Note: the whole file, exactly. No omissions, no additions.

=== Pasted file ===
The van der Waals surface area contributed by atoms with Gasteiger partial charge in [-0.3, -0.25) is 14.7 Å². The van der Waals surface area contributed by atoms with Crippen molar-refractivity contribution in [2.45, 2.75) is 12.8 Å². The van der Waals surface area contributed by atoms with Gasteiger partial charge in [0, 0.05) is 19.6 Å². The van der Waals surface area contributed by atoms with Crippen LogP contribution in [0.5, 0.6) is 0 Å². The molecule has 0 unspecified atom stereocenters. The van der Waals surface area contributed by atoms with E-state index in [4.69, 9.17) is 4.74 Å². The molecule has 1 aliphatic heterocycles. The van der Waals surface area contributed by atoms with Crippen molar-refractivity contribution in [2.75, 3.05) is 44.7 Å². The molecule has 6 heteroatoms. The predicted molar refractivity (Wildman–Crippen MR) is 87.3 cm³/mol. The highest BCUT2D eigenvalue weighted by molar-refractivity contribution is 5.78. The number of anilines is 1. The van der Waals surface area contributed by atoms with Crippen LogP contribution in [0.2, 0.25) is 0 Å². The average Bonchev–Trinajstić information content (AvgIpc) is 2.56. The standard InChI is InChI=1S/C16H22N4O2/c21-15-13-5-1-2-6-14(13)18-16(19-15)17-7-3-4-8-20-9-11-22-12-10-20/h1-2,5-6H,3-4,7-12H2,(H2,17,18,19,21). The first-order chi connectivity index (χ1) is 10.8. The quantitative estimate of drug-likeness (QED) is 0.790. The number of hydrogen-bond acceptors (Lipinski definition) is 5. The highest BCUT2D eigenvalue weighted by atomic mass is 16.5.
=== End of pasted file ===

The van der Waals surface area contributed by atoms with Gasteiger partial charge in [-0.3, -0.25) is 14.7 Å². The van der Waals surface area contributed by atoms with Crippen molar-refractivity contribution in [2.45, 2.75) is 12.8 Å². The van der Waals surface area contributed by atoms with Gasteiger partial charge in [0, 0.05) is 19.6 Å². The van der Waals surface area contributed by atoms with Crippen LogP contribution in [0.5, 0.6) is 0 Å². The molecule has 0 unspecified atom stereocenters. The van der Waals surface area contributed by atoms with E-state index in [4.69, 9.17) is 4.74 Å². The molecule has 1 aliphatic heterocycles. The van der Waals surface area contributed by atoms with Crippen molar-refractivity contribution in [2.75, 3.05) is 44.7 Å². The molecule has 6 heteroatoms. The predicted molar refractivity (Wildman–Crippen MR) is 87.3 cm³/mol. The highest BCUT2D eigenvalue weighted by molar-refractivity contribution is 5.78. The number of anilines is 1. The van der Waals surface area contributed by atoms with Crippen LogP contribution in [0.2, 0.25) is 0 Å². The average Bonchev–Trinajstić information content (AvgIpc) is 2.56. The standard InChI is InChI=1S/C16H22N4O2/c21-15-13-5-1-2-6-14(13)18-16(19-15)17-7-3-4-8-20-9-11-22-12-10-20/h1-2,5-6H,3-4,7-12H2,(H2,17,18,19,21). The first-order chi connectivity index (χ1) is 10.8. The quantitative estimate of drug-likeness (QED) is 0.790. The number of hydrogen-bond acceptors (Lipinski definition) is 5. The highest BCUT2D eigenvalue weighted by atomic mass is 16.5.